The findings of the study showed the highest temperature in Kitibya in June, 2014 and the lowest temperature in Kanjobe in March, 2014. The lowest temperatures ranged between 19˚C and 21˚C and were recorded in March, 2014 for all study sites. Colour values of gravity flow water were higher in the wet season compared to dry season in all study sites. The lowest turbidity values were observed during the dry season in all study sites except Kigata site where the values tended to remain high. Results of the study indicated that Kigata had the highest TDS values throughout the study.

Values of total suspended solids fluctuated slightly increasing from the wet season (March-May) to the dry season (June-August) at Kigata, Kitibya and Kihanga; then slightly decreasing at Kacuro and Kanjobe study sites. It was observed that pH values generally increased from wet season to dry season. According to the pH values obtained during this study, gravity flow water was acidic and to make its quality inferior, the pH values were below the WHO permissible limits in all study sites. The electrical conductivity values consistently increased from wet season to dry season for all study sites and were within the WHO permissible limits. Results showed that the concentrations of all heavy metals were within the WHO recommended ranges. Kanjobe showed the highest concentrations of sodium, chloride, sulphates and total hardness. The results showed intolerable faecal coliforms in gravity flow water in all study sites. Similarly, salmonella species were detected in Kacuro, Kitibya and Kanjobe sites at alarming levels.

Hence, groundwater developers in Kabale District, Uganda need to put in place provisional measures such as spatial and temporal water quality monitoring programs to track and regulate water quality variations and so could be the case in other developing areas especially hilly ones elsewhere.

Cite this paper
Ngabirano, H. , Byamugisha, D. and Ntambi, E. (2017) Temporal and Spatial Seasonal Variations in Quality of Gravity Flow Water in Kyanamira Sub-County, Kabale District, Uganda. Journal of Water Resource and Protection, 9, 455-469. doi: 10.4236/jwarp.2017.95029.
References
[1]   Juneja, T. and Chaudhary, A. (2013) Assessment of Water Quality and Its Effects on the Health of Residents of Jhunjhunu District, Rajasthan: A Cross Sectional Study. Journal of Public Health and Epidemiology, 5, 186-191.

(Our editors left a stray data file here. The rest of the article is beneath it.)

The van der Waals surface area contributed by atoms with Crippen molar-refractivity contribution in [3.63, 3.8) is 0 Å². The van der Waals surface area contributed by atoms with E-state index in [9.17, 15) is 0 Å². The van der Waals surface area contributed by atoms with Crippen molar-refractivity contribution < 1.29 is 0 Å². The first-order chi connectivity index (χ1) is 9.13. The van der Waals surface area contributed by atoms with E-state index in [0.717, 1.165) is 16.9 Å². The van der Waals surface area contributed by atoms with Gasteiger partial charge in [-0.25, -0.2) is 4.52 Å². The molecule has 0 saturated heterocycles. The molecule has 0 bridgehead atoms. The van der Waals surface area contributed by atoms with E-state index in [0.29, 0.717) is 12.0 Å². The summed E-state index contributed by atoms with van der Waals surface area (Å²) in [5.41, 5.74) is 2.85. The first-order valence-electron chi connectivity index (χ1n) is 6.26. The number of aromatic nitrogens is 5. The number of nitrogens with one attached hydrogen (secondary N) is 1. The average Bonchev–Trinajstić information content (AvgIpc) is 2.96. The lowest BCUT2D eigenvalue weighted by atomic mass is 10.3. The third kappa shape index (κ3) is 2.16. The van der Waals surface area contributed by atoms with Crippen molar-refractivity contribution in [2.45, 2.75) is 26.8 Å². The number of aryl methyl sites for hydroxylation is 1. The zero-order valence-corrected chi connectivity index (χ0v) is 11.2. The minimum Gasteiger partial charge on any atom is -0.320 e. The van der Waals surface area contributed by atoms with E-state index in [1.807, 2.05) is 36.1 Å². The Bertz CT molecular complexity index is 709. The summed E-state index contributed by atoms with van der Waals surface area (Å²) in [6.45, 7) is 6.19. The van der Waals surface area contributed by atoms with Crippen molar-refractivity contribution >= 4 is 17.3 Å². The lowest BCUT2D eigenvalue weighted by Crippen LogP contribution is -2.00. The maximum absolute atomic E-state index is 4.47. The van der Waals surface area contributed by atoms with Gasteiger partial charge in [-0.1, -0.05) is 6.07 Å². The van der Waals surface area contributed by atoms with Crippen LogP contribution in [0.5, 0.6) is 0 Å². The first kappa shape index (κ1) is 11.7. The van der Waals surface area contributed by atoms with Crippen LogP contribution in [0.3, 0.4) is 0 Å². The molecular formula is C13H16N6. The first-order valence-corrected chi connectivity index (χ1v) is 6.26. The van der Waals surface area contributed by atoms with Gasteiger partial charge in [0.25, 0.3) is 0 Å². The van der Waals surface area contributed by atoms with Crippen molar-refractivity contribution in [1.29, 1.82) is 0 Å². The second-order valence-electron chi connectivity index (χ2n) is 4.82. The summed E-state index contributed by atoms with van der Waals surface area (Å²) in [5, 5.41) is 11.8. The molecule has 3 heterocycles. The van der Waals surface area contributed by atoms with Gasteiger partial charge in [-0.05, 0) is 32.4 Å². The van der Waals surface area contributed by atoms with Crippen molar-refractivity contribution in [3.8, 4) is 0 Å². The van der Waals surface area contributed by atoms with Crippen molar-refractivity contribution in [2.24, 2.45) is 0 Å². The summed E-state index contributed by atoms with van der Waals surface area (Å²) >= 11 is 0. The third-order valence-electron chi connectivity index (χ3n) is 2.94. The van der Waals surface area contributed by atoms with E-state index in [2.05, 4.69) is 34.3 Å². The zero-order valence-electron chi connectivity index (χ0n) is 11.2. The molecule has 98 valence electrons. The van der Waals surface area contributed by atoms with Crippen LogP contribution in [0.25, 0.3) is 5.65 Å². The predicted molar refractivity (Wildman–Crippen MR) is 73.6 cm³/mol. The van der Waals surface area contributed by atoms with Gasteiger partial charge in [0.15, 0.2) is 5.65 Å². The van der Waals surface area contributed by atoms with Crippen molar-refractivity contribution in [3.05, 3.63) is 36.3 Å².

[2]   Macwelch, T. (2015) Survival Skills: Ways to Purify Water. Access to Safe Drinking Water Is Critical in Camping Or Survival Situations.

[3]   Rajappa, B., Manjappa, S., Puttaiah, E.T. and Nagarajappa, D.P. (2011) Physico-Chemical Analysis of Underground Water of Harihara Taluk of Davanagere District, Karnataka, India. Advances in Applied Science Research, 2, 143-150.

[4]   Bouman, D. (2014) Hydraulic Design for Gravity Based Water Schemes. 4.

[5]   Faiia, A.S. (1982) Gravity Flow Water Systems: Practical Design Notes for Simple Rural Water Systems. 1.

[6]   Silkin, T. (1998) Hitosa Water Supply: A People’s Project. 2.

[7]   United Nations Education and Scientific Organisation, UNESCO (2003)

[8]   Milby Dawson, B.J. and Belitz, K. (2012) Groundwater Quality in the Indian Wells Valley, California.

[9]   Danert, K., Adekile, D. and Canuto, J.G. (2001) British Geological Survey, Groundwater Quality: Uganda.

[10]   American Public Health Association (1992) Standard Methods for the Examination of Water and Wastewater, Washington DC, USA. 18th Edition.

[11]   Vogel’s Jeffery, G.H., Bassett, J., Mendham, J. and Denney, R.C. (1989) Textbook of Quantitative Chemical Analysis. 5th Edition, Wiley John & Sons, Inc., New York.

[12]   American Public Health Association, APHA (1998) American Water Works Association and Water Environment Federation, Standard Methods for the Examination of Water and Wastewater, American Public Health Association, Washington DC, USA.

[13]   World Health Organisation (1993) Guidelines for Drinking Water Quality, Recommendations, Geneva.

[14]   Arnold, G.E. (1992) Standard Methods for Examination of Water and Wastewater. 18th Edition, American Public Health Association.

 
 
Top